Friday, October 11, 2013

Actions > Words

No matter what words we use, our actions speak a deep and lasting message to those we meet. Ralph Waldo Emerson put it simply and eloquently:  
"What you do speaks so loudly, that it does not let me hear what you say." 

If our words and our actions are at variance, which do you suppose people will believe - and remember?

Author and doctor Don Miguel Ruiz wrote The Four Agreements. His website explains, "After exploring the human mind from a Toltec as well as scientific perspective, Don Miguel has combined old wisdom with modern insights and created a new message for all mankind, based in truth and common sense." 

The Four Agreements according to Don Miguel Ruiz are:

"1. Be Impeccable With Your Word
Speak with integrity. Say only what you mean. Avoid using the word to speak against yourself or to gossip about others. Use the power of your word in the direction of truth and love.

2. Don't Take Anything Personally
Nothing others do is because of you. What others say and do is a projection of their own reality, their own dream. When you are immune to the opinions and actions of others, you won't be the victim of needless suffering.

3. Don't Make Assumptions

Find the courage to ask questions and to express what you really want. Communicate with others as clearly as you can to avoid misunderstandings, sadness and drama. With just this one agreement, you can completely transform your life.

4. Always Do Your Best

Your best is going to change from moment to moment; it will be different when you are healthy as opposed to sick. Under any circumstance, simply do your best, and you will avoid self-judgment, self-abuse and regret."

The path may be stony and hard this day, or smooth and even; we may be surrounded by friends, or pierced with weapons wielded by adversaries. Whatever this day holds, may wisdom inform our words and actions, that they may be of one spirit - that we may be a blessing to those we meet.

Thursday, October 10, 2013

Inspired to Give

1100 people gathered for the Ben Towne Foundation's BENefit 2013 (Image: Bryce Covey Photography)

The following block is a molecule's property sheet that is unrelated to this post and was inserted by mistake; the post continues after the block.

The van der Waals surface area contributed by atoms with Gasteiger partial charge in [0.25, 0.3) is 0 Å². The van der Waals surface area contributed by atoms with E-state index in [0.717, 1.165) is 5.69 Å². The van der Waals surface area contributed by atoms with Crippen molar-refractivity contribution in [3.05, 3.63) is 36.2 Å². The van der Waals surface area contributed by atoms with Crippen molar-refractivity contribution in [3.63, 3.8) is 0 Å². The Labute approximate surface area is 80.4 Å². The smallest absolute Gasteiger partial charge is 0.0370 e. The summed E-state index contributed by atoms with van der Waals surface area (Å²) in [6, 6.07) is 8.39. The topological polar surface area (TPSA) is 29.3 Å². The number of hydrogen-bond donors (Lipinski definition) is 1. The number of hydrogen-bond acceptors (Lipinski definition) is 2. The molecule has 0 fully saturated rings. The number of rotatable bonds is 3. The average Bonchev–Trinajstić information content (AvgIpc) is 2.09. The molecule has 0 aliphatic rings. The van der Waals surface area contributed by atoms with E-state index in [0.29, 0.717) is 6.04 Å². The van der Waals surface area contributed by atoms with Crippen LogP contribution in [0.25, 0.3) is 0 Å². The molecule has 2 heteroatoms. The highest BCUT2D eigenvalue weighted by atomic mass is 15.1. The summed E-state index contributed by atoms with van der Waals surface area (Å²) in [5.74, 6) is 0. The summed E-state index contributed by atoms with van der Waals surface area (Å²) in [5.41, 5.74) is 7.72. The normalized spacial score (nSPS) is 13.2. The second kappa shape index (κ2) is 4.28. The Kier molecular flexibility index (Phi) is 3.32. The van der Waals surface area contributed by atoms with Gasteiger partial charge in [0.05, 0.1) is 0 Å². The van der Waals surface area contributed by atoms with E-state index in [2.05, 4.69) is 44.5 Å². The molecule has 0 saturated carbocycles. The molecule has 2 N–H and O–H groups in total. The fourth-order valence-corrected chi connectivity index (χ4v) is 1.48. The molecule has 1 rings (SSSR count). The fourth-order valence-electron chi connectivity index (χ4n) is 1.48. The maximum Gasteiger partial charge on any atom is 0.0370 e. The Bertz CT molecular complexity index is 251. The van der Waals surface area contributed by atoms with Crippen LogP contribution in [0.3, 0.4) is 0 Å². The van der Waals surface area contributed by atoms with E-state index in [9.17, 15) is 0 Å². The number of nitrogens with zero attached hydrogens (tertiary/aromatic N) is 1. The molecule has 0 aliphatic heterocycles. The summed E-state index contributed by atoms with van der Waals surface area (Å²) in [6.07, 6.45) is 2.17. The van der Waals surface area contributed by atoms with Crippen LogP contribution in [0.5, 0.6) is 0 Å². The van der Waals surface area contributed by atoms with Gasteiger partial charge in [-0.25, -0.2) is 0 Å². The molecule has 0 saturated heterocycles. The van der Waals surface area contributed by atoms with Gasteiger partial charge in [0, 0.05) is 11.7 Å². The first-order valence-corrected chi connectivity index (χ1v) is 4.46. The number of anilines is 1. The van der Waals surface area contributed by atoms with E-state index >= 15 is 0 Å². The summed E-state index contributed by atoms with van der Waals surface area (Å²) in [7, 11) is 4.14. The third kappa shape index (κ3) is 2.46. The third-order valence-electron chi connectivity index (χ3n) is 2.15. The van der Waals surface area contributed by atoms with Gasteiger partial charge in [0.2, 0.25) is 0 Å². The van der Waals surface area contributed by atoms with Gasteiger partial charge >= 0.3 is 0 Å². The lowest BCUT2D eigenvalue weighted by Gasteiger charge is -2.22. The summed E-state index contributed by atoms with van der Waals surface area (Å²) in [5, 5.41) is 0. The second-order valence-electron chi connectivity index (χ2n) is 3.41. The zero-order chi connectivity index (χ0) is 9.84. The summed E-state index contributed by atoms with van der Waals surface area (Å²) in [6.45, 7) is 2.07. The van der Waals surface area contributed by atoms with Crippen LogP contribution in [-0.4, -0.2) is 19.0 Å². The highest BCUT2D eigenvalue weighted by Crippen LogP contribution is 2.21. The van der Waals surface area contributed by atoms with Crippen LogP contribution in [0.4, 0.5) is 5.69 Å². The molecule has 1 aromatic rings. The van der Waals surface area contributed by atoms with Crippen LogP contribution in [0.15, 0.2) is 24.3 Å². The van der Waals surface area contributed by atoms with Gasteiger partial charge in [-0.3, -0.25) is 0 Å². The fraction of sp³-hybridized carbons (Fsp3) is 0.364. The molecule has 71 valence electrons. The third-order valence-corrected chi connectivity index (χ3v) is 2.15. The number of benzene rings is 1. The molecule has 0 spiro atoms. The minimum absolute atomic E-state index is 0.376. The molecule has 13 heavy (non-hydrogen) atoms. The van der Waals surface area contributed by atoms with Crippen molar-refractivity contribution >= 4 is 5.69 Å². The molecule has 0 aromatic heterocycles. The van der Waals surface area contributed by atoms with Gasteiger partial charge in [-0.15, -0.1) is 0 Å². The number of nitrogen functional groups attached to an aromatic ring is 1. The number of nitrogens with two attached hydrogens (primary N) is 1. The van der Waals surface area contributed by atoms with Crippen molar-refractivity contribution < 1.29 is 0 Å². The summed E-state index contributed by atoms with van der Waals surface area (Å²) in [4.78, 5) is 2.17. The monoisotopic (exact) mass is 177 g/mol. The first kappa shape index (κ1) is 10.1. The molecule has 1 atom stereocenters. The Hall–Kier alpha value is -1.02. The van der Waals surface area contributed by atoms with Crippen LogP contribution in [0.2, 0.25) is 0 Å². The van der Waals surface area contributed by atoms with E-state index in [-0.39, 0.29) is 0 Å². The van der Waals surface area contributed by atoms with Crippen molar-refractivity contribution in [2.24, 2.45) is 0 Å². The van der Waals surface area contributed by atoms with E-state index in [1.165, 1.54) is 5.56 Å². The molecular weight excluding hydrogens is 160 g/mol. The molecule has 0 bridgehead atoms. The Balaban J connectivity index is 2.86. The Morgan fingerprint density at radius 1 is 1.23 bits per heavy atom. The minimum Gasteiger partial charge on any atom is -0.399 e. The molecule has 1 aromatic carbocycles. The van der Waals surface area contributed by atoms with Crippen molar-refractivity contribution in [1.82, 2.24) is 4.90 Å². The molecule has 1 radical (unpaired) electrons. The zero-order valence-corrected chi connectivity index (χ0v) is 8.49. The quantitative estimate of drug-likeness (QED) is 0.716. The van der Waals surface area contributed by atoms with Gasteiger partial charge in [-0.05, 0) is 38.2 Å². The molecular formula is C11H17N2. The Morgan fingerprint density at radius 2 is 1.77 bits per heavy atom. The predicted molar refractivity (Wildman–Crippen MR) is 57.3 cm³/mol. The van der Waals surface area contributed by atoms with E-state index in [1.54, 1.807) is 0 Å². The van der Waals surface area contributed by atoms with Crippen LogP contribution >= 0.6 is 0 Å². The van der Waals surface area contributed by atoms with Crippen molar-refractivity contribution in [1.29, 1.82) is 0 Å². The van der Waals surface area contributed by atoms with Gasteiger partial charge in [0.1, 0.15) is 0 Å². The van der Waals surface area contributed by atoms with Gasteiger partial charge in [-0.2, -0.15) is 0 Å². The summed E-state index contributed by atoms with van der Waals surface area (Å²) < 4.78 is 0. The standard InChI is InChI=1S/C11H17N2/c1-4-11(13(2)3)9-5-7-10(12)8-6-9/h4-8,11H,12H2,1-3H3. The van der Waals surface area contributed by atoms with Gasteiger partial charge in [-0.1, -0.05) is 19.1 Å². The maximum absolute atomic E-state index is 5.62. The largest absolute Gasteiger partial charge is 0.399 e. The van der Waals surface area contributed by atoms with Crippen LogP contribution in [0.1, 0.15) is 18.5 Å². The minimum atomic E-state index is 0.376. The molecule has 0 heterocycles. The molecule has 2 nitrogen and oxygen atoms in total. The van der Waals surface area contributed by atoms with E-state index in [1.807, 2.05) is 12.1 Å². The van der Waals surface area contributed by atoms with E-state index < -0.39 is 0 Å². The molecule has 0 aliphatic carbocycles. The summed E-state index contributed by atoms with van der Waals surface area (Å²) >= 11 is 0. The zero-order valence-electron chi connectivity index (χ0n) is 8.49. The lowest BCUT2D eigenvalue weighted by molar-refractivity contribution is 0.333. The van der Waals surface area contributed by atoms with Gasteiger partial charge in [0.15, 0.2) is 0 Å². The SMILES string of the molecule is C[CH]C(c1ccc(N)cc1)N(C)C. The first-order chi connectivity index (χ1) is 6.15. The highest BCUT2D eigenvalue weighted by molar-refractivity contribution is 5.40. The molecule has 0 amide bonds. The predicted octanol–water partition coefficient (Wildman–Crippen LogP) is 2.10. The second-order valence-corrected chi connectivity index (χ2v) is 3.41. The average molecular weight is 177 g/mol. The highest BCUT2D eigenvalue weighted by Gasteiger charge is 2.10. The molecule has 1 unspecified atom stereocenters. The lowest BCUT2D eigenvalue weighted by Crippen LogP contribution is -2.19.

Around here, autumn is the time when many charities host fundraisers. Gregg and I are always pleased to attend the Ben Towne Foundation's annual BENefit. We've had the privilege of being an active part of this event from its inception, and watching it grow each year lifts my heart like no other "gala" can.

Though the thing that drew us together with the Townes is the worst thing that has ever happened to us, our friendship goes far beyond that loss. It includes our sense of humor, commitment to family, a lot of coincidences, shared tastes and sensibilities, fierceness, passion and joie de vivre. It is pure pleasure to be counted among their friends and supporters, and to do all that we can to share their message and raise awareness of it.
Jeff & Carin Towne with Dr. Michael Jensen (Image: Bryce Covey Photography)
Though there are always some moments during the program that make me cry, most of my emotions at the BENefit are joyful, because the Ben Towne Foundation is getting the job done - making my dreams of a cure for pediatric cancer come true, in this time and place. Through their efforts, the pace is accelerating here in Seattle under the leadership of Dr. Mike Jensen and Dr. Rebecca Gardner (two special favorites of mine), among others. The Katie Gerstenberger Endowment for cancer research supports their laboratory.
Reba & Mary-Jane with me
Joining us at our table were my parents, brother Jim and sister-in-law Caroline, and our friends Reba, Bill, Mary-Jane and Brian. Let me give you a few statistics about our table: 60% of us had our only daughter die from pediatric cancer. Every single person at our table (100%) had suffered the loss of someone close to them as a result of pediatric cancer. For 20% of our table, it was their ONLY child (100% of the children in that family). All of us want to see this disease wiped out, with as few side effects, as quickly as possible. And we were in the right place to help the researches accomplish that.

The news is good, my friends: the first patient in the clinical trial of T-Cell therapy continues to enjoy remission, gained after only 9 days of treatment, with side effects of flu-like symptoms during that time. The next patient is ready to enroll, and it looks as if the clinical trial will soon be expanded to include a much broader range of ages - open for more patients to be treated and cured in this new, non-toxic way!